Edited by 2PLY, 03 February 2012 - 10:39 AM.
Posted 08 February 2012 - 10:19 AM
Posted 08 February 2012 - 02:21 PM
I stopped and dumped what I could in the tank, aired out my shirt and went on. I thought that was the end of it until later when my skin peeled off of my back!!
It's been over 35 years now and my high quality aluminum bottles have never leaked.. However, I bought a cheap aluminum bottle that was very light weight and it did eventually develop a crack from flexing with pressure build-up but that was a saw gas can.. That was lesson #2 : When it comes to carrying gas, don't be cheap!! Some of my bottles are 35 years old now and still good.
Oh yes, and multiple 1-liter bottles are better than a 1 gallon container as the bottles will self adjust with movement in your pack and not poke you in the back.
Gas mounted to your bike affects the handling of the bike the higher up you place it and the gas gets a rough ride / shake up so anything but the best container is at risk from pressure and those darn unexpected crashes!
Edited by 2PLY, 08 February 2012 - 02:26 PM.
Posted 12 February 2012 - 08:44 AM
I have a small 500ml wide mouth plastic bottle (nagalene I believe) I hand marked with a sharpie which fits nicely in the water bottle holder on my fanny pack. I fill that with 2-stroke oil....and just mix at gas stops. I mark it by litre....that is how much oil I need per litre of gas....fill the bike, see how much gas you added, then add the right amount of oil and shake the bike vigorously. Worked fine for our longer rides.
This year, I'll be trying out a Giant Loop MoJave Saddle bag rig to pack the metai gas canisters on the bike, instead of on the back:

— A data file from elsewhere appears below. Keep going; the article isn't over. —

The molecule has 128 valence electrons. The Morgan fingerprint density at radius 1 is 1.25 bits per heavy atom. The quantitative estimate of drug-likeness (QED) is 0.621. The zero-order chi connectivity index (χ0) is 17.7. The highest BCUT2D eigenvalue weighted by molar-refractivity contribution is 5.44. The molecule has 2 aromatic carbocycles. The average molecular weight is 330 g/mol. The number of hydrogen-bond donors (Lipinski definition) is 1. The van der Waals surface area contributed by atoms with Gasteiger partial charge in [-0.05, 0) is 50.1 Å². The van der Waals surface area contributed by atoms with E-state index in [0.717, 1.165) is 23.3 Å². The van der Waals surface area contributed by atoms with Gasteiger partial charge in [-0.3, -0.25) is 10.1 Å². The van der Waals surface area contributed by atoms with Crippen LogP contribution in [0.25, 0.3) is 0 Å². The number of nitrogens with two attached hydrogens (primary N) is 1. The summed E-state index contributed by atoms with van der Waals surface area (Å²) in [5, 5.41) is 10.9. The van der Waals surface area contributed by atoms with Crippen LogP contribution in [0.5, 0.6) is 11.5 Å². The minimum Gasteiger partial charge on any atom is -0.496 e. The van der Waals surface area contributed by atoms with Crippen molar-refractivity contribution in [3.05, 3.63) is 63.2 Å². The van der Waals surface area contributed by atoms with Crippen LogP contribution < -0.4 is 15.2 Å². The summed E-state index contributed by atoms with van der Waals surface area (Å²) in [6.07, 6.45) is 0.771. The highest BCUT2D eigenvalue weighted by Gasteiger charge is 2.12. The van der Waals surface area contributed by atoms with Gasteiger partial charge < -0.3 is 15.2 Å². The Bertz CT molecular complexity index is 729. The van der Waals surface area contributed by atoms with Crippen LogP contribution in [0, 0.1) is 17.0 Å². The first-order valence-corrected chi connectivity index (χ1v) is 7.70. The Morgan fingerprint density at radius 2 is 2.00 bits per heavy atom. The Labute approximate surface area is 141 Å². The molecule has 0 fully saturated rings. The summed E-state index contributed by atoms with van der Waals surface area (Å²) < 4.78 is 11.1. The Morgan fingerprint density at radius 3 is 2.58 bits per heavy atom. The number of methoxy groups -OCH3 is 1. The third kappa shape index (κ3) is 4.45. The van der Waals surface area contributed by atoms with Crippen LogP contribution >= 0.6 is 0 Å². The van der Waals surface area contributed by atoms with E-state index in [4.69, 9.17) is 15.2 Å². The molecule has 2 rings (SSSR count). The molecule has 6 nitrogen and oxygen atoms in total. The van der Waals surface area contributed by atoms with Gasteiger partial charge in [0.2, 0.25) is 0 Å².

I think that will make for better balance and more comfort.
Edited by andrzej, 12 February 2012 - 08:45 AM.
Posted 13 February 2012 - 05:58 AM
Posted 14 February 2012 - 11:06 AM
Edited by Noppy, 14 February 2012 - 11:08 AM.
Posted 15 February 2012 - 01:26 PM
They have quite a disclaimer:
"Sweet Cheeks is not warranted for use on a moving vehicle.
Containers falling from motorcycle could cause severe injury or death.
Container must be approved for contents and properly secured."
But carrying gas in the 1 liter plastic bottles while sitting on them brings up the point I made earlier about pressure build up in a bottle with a cap that has outside threads.. Would make a good movie stunt to have one blow out and then catch fire..
Talk about excitement!!
Posted 15 February 2012 - 01:35 PM
Yep, I tried mounting 1 gallon to the front of my old XL350 Honda and then to my old TL250 Honda and both times, the extra weight up high and on the forks was like wrestling with a pig. Even though the tank I used was sold to carry gas with 4 adjustable fork clamps, it shook itself apart and the outside threaded cap leaked.. BOTH of them basically self-destructed in less than 2 months.. But maybe the newer ones are better,,, but even if bullet-proof, 1-1/2 gallons added to the front adds (gas = 6 pounds/gallon) 9 pounds plus the weight of the container.
And when removing ounces of weight from the front suspension greatly improves performance, imagine what adding 10 pounds can do for ya..
I think I tried about every method people have come up with and I finally had to admit that carrying a safe container in a back pack was the answer. It also helped to teach me to ride with a quiet upper body while my legs did the suspension work. And when you get that down, the things in your pack have an easy ride and you don't even notice them.
Again, take a close look at my pack in the photo in my post above.... That's a "big" CamelBak pack.. It's really comfortable and i can even carry my Stihl 020T Pro Limbing Chainsaw in there... and if I take the bar off and stuff it inside, none of the saw shows as I ride past unsuspecting Hikers or tree huggers.. no need to get them all excited eh"
Edited by 2PLY, 15 February 2012 - 01:40 PM.